What parents need to know
Parents Need to Know
Parents need to know that this brutal horror/thriller is definitely not for kids, despite the presence of Heroes star Milo Ventimiglia in the lead role. It's full of calculated, ingenious, premeditated murders that are performed as an intellectual and moral exercise, which leads to lots of gory, traumatized corpses. The movie's violent and sexual content are both pervasive and extreme, as well as frequently intertwined (characters use needles in foreplay, have sex at a murder scene, and more). Language, drinking, and drug use are also frequent and excessive.
What's the story?
Brilliant young pathologist Dr. Ted Grey (Milo Ventimiglia) has accepted a position in the pathology department of a major urban hospital. His new co-workers are hardly welcoming, but soon charismatic Dr. Gallo (Michael Weston) shares his hidden philosophy with Ted: "It's in our nature to kill." Turns out Gallo and his co-workers have been killing randomly-selected victims ... and challenging one another to try to discern their inventive "perfect murders." After joining the group, Dr. Grey soon finds that getting out is much more difficult than getting in.
Is it any good?
With recent PG-13 horror/thriller films like One Missed Call, Prom Night, and Shutter having breezed in and out of theaters, it's at least refreshing that PATHOLOGY makes no bones about what it is: A grisly, R-rated thriller. Director Marc Schoelermann has clearly been reading the David Fincher (Seven, Fight Club) playbook, as his film takes place in a visually majestic (yet still terrifying) city of secrets and conspiracies.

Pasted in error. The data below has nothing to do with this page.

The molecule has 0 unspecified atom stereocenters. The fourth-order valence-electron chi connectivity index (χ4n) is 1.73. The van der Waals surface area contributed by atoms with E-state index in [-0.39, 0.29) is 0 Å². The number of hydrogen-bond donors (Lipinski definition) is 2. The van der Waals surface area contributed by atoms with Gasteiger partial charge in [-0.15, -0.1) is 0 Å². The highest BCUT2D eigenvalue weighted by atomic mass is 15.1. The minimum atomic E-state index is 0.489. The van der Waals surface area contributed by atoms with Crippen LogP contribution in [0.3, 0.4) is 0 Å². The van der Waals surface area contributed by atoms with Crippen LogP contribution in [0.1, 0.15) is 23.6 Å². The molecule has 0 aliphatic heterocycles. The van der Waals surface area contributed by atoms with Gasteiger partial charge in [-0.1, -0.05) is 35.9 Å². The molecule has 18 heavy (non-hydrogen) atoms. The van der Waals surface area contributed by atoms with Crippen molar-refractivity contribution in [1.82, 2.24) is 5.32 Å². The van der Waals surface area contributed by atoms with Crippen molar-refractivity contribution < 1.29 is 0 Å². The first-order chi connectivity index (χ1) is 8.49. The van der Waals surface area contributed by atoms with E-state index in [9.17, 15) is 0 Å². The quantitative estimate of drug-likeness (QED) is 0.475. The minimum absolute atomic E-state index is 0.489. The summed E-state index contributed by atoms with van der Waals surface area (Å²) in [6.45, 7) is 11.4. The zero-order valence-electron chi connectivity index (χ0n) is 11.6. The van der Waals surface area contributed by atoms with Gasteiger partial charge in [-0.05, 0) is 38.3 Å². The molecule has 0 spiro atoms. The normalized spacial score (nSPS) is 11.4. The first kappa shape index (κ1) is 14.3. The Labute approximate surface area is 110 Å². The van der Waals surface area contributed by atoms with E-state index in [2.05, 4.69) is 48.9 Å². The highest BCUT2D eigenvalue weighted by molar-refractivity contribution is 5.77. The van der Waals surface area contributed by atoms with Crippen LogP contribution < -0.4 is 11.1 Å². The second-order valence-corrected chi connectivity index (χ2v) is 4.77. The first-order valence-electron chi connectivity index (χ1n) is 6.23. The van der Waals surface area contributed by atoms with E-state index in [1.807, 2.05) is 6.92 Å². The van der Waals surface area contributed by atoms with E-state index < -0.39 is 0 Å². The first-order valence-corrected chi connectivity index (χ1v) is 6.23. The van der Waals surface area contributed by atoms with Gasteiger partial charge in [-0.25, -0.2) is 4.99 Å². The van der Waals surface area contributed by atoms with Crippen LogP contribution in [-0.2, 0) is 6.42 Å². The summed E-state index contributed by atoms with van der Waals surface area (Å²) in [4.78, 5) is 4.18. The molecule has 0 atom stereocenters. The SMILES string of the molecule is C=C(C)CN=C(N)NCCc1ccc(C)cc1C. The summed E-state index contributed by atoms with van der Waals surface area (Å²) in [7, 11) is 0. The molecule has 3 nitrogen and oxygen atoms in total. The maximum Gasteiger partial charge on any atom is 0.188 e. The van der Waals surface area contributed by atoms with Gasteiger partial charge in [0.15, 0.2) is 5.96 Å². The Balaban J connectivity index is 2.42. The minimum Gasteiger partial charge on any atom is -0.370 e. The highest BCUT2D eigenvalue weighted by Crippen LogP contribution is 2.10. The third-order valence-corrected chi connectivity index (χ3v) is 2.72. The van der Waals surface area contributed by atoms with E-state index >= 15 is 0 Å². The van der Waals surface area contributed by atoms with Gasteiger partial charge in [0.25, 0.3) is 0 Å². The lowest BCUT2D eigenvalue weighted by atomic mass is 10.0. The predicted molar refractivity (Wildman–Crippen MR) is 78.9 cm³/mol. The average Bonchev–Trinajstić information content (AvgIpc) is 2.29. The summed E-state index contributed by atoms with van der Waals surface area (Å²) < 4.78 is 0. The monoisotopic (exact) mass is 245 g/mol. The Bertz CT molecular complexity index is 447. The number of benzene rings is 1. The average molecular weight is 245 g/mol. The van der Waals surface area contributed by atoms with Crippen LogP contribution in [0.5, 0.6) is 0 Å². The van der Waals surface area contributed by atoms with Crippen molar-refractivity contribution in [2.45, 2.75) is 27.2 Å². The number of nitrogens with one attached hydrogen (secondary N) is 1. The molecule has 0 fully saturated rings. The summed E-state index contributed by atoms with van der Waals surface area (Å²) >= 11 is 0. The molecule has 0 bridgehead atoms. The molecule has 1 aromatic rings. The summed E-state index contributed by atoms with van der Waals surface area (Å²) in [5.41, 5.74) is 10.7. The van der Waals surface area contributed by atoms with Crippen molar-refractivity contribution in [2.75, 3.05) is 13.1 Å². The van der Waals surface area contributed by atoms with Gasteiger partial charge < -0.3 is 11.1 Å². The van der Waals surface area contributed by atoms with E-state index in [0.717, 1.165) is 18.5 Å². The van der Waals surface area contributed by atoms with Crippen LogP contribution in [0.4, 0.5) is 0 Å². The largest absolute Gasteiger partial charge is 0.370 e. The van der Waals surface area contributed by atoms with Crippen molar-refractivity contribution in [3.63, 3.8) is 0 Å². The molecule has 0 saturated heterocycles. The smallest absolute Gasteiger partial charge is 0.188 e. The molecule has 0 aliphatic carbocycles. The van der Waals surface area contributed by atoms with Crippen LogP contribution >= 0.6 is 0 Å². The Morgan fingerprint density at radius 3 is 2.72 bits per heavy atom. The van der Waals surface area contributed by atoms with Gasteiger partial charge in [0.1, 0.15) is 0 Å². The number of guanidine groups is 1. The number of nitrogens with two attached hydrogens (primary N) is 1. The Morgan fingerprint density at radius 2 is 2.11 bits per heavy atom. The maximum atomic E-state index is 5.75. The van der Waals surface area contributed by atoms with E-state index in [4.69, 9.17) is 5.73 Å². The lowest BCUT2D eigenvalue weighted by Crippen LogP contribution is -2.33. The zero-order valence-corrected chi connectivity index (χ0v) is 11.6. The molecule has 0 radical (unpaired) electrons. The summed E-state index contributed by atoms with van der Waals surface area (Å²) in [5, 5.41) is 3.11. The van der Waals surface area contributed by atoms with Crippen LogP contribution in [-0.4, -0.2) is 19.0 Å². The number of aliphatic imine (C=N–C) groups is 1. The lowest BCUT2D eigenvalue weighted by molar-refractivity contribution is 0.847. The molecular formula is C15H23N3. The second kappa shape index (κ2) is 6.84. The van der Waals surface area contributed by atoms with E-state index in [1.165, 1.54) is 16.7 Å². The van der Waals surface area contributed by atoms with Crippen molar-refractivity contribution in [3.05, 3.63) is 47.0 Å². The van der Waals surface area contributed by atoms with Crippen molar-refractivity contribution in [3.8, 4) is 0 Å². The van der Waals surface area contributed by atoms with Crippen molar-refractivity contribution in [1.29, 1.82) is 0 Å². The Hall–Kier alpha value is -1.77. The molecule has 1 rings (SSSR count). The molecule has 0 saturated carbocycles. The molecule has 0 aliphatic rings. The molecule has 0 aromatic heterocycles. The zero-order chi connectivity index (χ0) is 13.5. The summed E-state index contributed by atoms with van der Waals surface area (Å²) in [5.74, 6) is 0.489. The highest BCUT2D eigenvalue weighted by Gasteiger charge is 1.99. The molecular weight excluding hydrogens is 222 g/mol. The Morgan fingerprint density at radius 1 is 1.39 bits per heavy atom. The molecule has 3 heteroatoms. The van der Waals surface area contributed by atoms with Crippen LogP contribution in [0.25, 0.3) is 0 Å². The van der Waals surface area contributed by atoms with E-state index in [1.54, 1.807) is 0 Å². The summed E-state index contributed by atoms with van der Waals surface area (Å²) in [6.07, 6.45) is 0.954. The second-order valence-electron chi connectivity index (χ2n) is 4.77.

Kudos also to screenwriters Mark Neveldine and Brian Taylor for refusing to take any easy ways out with Ventimiglia's character; Ted isn't a starry-eyed innocent embroiled in trouble, but rather a willing participant in his own damnation. Pathology is trying to shock audiences, and it succeeds -- but at the same time, it at least does so through its characters and with bleak conviction, not just with endless buckets of blood.
Families can talk about...
Families can talk about the fact that the movie mixes extreme violence with sex. What's the difference between positive sensuality and fetishized mingling of sex and violence? Why would filmmakers gravitate toward the latter instead of the former? What messages does this movie send about sex and violence? Families can also discuss the ethical and professional checks and balances that exist to prevent abuse by real-life medical personnel. What are the stakes when those systems fail?
|Theatrical release date:||April 16, 2008|
|DVD release date:||September 22, 2008|
|Cast:||Alyssa Milano, Michael Weston, Milo Ventimiglia|
|Run time:||93 minutes|
|MPAA explanation:||disturbing and perverse behavior throughout, including violence, gruesome images, strong sexual content, nudity, drug use and language|